As you would expect, the needs of the community are only increasing as the cost of everyday essentials continues to rise.
The Chemainus Harvest House Food Bank’s volunteers are diligently maintaining their role of meeting the growing demand for food.
“The food bank is helping a lot of families just trying to put food on the table,” explained outgoing Harvest House coordinator Dorothy Sandford. “It’s a hard time for people right now. With gas prices going up we will likely see more increases in the cost of food.”
Skyrocketing food prices since the start of the year have resulted in the number of people relying on the food bank going way up accordingly. Sandford noted in March food was contributed to people 663 times compared to 493 the previous March.
“That’s up 30 per cent from last year,” she noted. “We’ve got new people signing up every week and more seniors and it’s hard on them. A lot of them are on fixed incomes.
“If the community would like to help, giving what they can to the 49th Parallel Grocery Store will help with a credit that allows the food bank to purchase what we are needing. Anything the community can do would be great, but I know it’s tough for everyone. Everybody’s feeling the pinch, it’s just not people who are on fixed incomes.”
Because of the cost of meat, Sandford added, donations of canned protein will be a great help to people.
The food bags available from the 49th provide constant help feeding healthy items to food bank participants. Those donations have slipped slightly in recent months from 25-30 bags a week to 17 in one example.
“That’s just the way it is right now,” Sandford conceded.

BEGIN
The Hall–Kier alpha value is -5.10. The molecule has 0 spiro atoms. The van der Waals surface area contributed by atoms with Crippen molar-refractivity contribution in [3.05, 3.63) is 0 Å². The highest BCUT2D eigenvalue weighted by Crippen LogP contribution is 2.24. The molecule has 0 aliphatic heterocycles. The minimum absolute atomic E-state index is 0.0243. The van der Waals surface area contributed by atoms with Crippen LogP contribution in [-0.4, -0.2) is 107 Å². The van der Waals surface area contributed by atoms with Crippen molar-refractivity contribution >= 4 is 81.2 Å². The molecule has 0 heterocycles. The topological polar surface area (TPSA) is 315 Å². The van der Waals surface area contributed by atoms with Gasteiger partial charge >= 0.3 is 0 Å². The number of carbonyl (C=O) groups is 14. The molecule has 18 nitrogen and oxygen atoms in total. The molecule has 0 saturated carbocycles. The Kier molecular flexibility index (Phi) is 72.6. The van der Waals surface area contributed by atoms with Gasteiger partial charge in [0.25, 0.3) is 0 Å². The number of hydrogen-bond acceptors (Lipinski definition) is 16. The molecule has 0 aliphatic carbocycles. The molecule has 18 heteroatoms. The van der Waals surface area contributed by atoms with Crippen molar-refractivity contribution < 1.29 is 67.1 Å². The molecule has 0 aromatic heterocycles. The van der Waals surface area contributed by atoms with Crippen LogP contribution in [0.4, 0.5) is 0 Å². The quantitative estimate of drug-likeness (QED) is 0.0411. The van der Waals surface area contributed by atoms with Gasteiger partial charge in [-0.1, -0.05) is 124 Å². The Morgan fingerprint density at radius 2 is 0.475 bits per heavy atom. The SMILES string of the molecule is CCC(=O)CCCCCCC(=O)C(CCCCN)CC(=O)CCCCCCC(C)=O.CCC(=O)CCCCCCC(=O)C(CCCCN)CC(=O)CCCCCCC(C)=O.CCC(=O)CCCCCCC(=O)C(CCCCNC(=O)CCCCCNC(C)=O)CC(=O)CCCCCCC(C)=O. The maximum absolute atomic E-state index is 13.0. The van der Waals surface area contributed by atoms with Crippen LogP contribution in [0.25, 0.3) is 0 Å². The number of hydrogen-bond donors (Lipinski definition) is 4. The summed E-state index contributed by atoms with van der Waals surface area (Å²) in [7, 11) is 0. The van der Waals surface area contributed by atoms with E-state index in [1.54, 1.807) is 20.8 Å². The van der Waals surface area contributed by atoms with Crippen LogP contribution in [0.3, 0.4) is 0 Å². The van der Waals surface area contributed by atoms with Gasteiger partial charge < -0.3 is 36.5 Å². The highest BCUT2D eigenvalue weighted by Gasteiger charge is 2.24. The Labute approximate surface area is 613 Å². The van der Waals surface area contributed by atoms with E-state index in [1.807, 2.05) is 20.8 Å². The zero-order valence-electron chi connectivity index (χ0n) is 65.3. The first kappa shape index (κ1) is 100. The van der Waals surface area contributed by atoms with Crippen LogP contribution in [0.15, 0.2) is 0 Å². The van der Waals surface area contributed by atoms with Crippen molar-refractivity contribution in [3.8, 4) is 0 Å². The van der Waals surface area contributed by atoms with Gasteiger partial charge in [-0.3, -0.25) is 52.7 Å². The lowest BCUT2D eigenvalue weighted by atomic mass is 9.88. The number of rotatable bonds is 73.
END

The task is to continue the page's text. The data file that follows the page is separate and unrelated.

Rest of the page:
The food bank has also been filling requirements above and beyond the norm due to the current housing and affordability crisis.
“Recently, we have been giving out many emergency bags to homeless people living in the community or people passing through,” Sandford indicated. “It’s a sad reality for people priced out of the rental market and the unavailability of rental accommodation.“
Between the food bank and Cowichan Neighbourhood House, the service for Chemainus and the neighbouring islands is way better than many communities.
“I’m really glad we have a food bank here,” stressed Sandford. “Some communities don’t have one.”
The organization is always looking for more volunteers and interested persons can attend at the Chemainus United Church basement on Thursday mornings if they have some time to spare.
Sandford’s term as coordinator finishes at the end of May, with Emily Holmes taking over as of June 1.
“I’m training her and I started at the beginning of the month,” said Sandford. “She’s been in the community her whole life.”
Holmes also has connections with Neighbourhood House and Sandford has no doubt she’ll do a great job in the food bank role.
“I’ll still be helping out whenever they need me down there,” noted Sandford, who’s lived in Chemainus for about nine years and will be leaving in August. “I’m going to really miss Chemainus.”
She’ll first spend some time with one of her sons and grandchildren in Sooke before heading to Montreal where another son lives at the end of September. Sandford also has sons in Victoria and Australia.